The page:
Alternate Title

  • Ledum groenlandicum

Related Terms

  • Bog tea, finnmarkspors, getpors, Hudson’s Bay tea, James tea, marsh tea, mose-post, muskeegobug aniibi (Ojibwe), muskeko-pukwa (Cree), skvattram, St. James tea, sumpf-porst, suopursu, swamp growing tea, swamp tea, vildpors, wish-a-ca-pucca (Chpewyan).

Background

  • Labrador tea is a small, aromatic shrub with a narrow, leathery leaf. It is also known as Hudson Bay tea and is used as a spice for meat.
  • Native American tribes used labrador tea to treat a variety of ailments including headaches, asthma, colds, stomachaches and kidney ailments. It was also used topically as a wash for burns, ulcers, pruritus (severe itching), dry skin, dandruff, and lice. The plant is also said to have mild narcotic properties and was used by Native women before childbirth.
  • Theoretically, if too much tea is ingested it may be cathartic (produces bowel movements) and may cause intestinal problems. Currently, no scientific studies in humans or animals are available involving labrador tea.

Evidence Table

    Disclaimer

    These uses have been tested in humans or animals. Safety and effectiveness have not always been proven. Some of these conditions are potentially serious, and should be evaluated by a qualified healthcare provider.

*Key to grades:

Tradition

    Disclaimer

    The below uses are based on tradition, scientific theories, or limited research. They often have not been thoroughly tested in humans, and safety and effectiveness have not always been proven. Some of these conditions are potentially serious, and should be evaluated by a qualified healthcare provider. There may be other proposed uses that are not listed below.

Dosing

    Disclaimer

    The below doses are based on scientific research, publications, traditional use, or expert opinion. Many herbs and supplements have not been thoroughly tested, and safety and effectiveness may not be proven. Brands may be made differently, with variable ingredients, even within the same brand. The below doses may not apply to all products. You should read product labels, and discuss doses with a qualified healthcare provider before starting therapy.

  • Adults (over 18 years old)

    • There is no proven safe or effective dose of labrador tea. Traditionally, 2-4 fluid ounces of labrador tea infusion, three to four times a day, has been used.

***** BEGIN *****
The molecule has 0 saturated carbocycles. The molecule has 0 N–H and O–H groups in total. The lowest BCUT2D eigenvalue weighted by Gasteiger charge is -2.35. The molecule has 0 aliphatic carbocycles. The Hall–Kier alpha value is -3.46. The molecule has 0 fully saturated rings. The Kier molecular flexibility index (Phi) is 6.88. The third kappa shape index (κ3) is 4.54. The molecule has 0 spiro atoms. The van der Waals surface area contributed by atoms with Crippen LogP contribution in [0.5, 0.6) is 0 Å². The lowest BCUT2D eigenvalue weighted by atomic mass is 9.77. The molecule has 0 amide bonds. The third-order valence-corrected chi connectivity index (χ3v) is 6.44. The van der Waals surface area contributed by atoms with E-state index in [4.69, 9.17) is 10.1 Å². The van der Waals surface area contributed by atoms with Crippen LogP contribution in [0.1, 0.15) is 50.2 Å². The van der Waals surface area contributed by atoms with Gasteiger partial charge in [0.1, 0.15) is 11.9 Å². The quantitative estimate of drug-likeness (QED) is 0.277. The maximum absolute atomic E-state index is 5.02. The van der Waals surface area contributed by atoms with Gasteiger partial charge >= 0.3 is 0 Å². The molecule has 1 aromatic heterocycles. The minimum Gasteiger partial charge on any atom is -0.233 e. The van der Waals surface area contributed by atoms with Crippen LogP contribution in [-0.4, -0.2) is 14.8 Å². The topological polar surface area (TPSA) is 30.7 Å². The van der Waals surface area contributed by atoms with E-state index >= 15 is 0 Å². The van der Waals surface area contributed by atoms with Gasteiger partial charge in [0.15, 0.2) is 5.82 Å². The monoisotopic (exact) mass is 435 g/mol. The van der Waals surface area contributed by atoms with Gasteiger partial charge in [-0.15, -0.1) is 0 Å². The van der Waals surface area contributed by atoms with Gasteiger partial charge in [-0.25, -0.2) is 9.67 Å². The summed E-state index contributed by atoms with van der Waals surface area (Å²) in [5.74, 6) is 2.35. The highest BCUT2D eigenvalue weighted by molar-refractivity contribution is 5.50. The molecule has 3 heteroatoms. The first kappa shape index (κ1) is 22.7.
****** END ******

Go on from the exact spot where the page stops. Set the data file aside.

• Also, an ointment made of labrador tea has been applied on the skin to treat ulcers, cracked nipples, burns and scalds.
  • Children (under 18 years old)

    • There is no proven safe or effective dose of labrador tea in children.

Safety

    Disclaimer

    The U.S. Food and Drug Administration does not strictly regulate herbs and supplements. There is no guarantee of strength, purity or safety of products, and effects may vary. You should always read product labels. If you have a medical condition, or are taking other drugs, herbs, or supplements, you should speak with a qualified healthcare provider before starting a new therapy. Consult a healthcare provider immediately if you experience side effects.

  • Allergies

    • Avoid in individuals with a known allergy or hypersensitivity to labrador tea.
  • Side Effects and Warnings

    • There are no available scientific studies reporting adverse effects of labrador tea. However, ingesting large quantities of labrador tea may cause stomachache, and act as a laxative. Labrador tea overdoses may also cause violent headache, drowsiness and symptoms of intoxication.
  • Pregnancy and Breastfeeding

    • Labrador tea is not recommended in pregnant or breastfeeding women due to a lack of available scientific evidence.

Interactions

    Disclaimer

    Most herbs and supplements have not been thoroughly tested for interactions with other herbs, supplements, drugs, or foods. The interactions listed below are based on reports in scientific publications, laboratory experiments, or traditional use. You should always read product labels. If you have a medical condition, or are taking other drugs, herbs, or supplements, you should speak with a qualified healthcare provider before starting a new therapy.

  • Interactions with Drugs

    • Labrador tea has narcotic properties, and theoretically may have additive effects with other central nervous system (CNS) depressants.
  • Interactions with Herbs and Dietary Supplements

    • Labrador tea has narcotic properties, and theoretically may have additive effects with other herbs and supplements that are central nervous system (CNS) depressants.

Attribution

  • This information is based on a systematic review of scientific literature edited and peer-reviewed by contributors to the Natural Standard Research Collaboration ().

Bibliography

    Disclaimer

    Natural Standard developed the above evidence-based information based on a thorough systematic review of the available scientific articles. For comprehensive information about alternative and complementary therapies on the professional level, go to . Selected references are listed below.